At New York yesterday, Jonathan Chait wrote a meditation on the persistence of racism after watching the acclaimed movie 12 Years a Slave. His main point is that the system of white supremacy that began with slavery relied as much on the dehumanization of African-Americans as on chains, and that the many conservatives today who deny white racism exists are largely blind to the more subtle but deadly ways in which black folk have been subjugated long after liberation from slavery.
I haven’t seen 12 Years a Slave yet, but did recently during a long night at the hospital re-read portions of The Bloody Shirt, Stephen Budiansky’s 2008 book about the post-Civil War white terror in the former Confederacy that not only thwarted Reconstruction but ensured the former slave population would gain nothing from Emancipation other than the most ephemeral freedom.
The passage in the book that haunted me most was a 1865 letter from Edmund Rhett, a prominent South Carolina journalist, proposing a series of laws designed to keep the ex-slave “as near to the condition of slavery as possible, and as far from the condition of the white man as is practicable.” His template was an early version of the “Black Codes” enacted in nearly all the former Confederate States, and focused on banning real estate ownership, enforcing unilateral agricultural “labor contracts,” punishing “vagrancy” (defined as being anywhere other than at work for a white overseer), and enforcing “discipline” (including not only penal servitude for “status” offenses but private administration of corporal punishment). These laws were intermittently enforced with occasional disruption by military authorities and Reconstruction state governments, but portions (especially the vagrancy laws) were reimposed across the region late in the nineteenth century. Needless to say, efforts to prevent public education for and voting by African-Americans accompanied the measures to keep them in economic and physical servitude.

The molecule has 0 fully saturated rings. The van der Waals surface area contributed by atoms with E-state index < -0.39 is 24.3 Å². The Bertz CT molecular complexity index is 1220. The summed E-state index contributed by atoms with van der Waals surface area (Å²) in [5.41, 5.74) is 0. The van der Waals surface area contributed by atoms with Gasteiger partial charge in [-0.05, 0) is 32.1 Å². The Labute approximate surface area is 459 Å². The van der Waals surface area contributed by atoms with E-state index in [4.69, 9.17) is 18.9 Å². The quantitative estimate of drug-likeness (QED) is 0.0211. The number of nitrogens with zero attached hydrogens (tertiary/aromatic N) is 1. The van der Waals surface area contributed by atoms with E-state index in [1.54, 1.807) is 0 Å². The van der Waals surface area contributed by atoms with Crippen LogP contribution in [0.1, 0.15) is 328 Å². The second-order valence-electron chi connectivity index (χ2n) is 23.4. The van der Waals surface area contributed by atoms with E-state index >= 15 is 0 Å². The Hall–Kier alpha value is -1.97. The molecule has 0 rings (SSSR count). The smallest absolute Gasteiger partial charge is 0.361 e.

Anyone with even a vague sense of history can see the echoes of the “Black Codes” in and beyond the South today. Some have continued more or less since the nineteenth century, such as a judicial and penal system that comes down hardest on the crimes and status offenses of the poor, and a savage opposition to labor rights and collective bargaining. Others are actually experiencing a renaissance, such as a renewed hostility to the kind of credit arrangements that briefly made widespread real property ownership possible, and a resegregation of education via white withdrawal from “government schools.” And then, of course, there are the periodic fights to reduce minority voting and representation. Some of the language we still hear today about those people seeking political power to seize the property of decent white folk are right out of the lexicon of the terrorists resisting Reconstruction and insisting “Black Rule” was inherently ruinous and corrupt.
Chait mentions other contemporary echoes of ancient white racist habits:
Conservatives have made endless jokes based on the strange premise that Obama is unable to express coherent thoughts unless reading from a teleprompter, defined health-care reform as “reparations,” imagined a Reagan-era program to subsidize telephone use for the indigent is actually “Obamaphones,” or complained when black entertainers or athletes socialize with the First Family. The accusations of racism that follow merely confirm to conservatives that black-on-white racism is a canard, that the balance of oppression has turned against them.